A general practitioner calls about a 54-year-old male with an INR of 7.3. He has been on 6 mg of warfarin daily for 3 years. He was commenced on the warfarin following a mechanical mitral valve replacement for acute infective endocarditis. His INR is usually kept between 2.5 and 3.5. He is feeling well and has no cutaneous bleeding, haematemesis, haematuria or bruising. He says that he has been taking antibiotics for the last 2 weeks that another doctor prescribed him for a chest infection.
A 37-year-old male presents 5 hours after ingesting 150 mg of warfarin. He is usually on 8 mg of warfarin daily for a mechanical aortic valve replacement (bicuspid) 10 years previously. He is asymptomatic and has an INR of 2.7. He is admitted overnight after a single dose of activated charcoal. His INR at midday the next day is 5.2.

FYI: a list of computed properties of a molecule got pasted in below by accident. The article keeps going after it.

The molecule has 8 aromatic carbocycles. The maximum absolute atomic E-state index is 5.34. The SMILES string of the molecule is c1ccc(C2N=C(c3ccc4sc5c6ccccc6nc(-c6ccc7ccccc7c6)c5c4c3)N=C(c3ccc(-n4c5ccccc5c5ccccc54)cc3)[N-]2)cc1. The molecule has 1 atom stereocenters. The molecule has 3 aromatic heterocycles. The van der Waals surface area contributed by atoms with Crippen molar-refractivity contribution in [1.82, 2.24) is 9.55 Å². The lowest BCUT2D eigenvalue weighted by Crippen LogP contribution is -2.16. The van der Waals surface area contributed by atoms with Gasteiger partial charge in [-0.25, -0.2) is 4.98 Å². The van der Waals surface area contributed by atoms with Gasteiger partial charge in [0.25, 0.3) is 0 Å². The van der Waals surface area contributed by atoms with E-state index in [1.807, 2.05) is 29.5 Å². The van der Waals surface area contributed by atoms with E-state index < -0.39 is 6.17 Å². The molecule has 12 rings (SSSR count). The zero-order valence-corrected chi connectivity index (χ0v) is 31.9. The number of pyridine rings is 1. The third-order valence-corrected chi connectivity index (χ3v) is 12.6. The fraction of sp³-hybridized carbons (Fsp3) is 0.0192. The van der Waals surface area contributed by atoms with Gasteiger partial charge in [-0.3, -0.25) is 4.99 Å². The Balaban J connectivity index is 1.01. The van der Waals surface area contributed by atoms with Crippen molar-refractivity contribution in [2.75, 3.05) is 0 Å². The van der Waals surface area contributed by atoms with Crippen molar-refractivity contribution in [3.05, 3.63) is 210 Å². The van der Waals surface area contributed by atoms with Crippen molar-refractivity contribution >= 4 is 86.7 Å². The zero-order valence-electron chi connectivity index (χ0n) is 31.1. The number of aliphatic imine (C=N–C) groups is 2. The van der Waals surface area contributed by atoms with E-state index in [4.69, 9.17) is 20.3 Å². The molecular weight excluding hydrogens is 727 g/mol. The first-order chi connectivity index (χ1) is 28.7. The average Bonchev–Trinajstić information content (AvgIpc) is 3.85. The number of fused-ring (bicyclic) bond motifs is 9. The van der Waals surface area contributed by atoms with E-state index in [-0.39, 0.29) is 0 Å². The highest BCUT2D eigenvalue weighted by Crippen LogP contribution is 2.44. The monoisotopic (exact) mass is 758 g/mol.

Outline your management plan for this patient including frequency of INR and the use and dose of vitamin K.
A 47-year-old male presents to the emergency department with a large right haemothorax, haematuria and widespread bruising. He has an INR >15 and a haemoglobin of 70. He has been repeatedly ingesting concentrated liquid rodenticide over the last week.
A 2-year-old boy is brought in by his parents after eating some pellets from a box of rat killer. He was playing in the backyard and found the box of rat killer. He said he ate some pellets and it is estimated at about 5 pellets. He is brought to the emergency department within an hour of exposure. He is alert and well. There is nothing to find on examination. His INR is 1.1.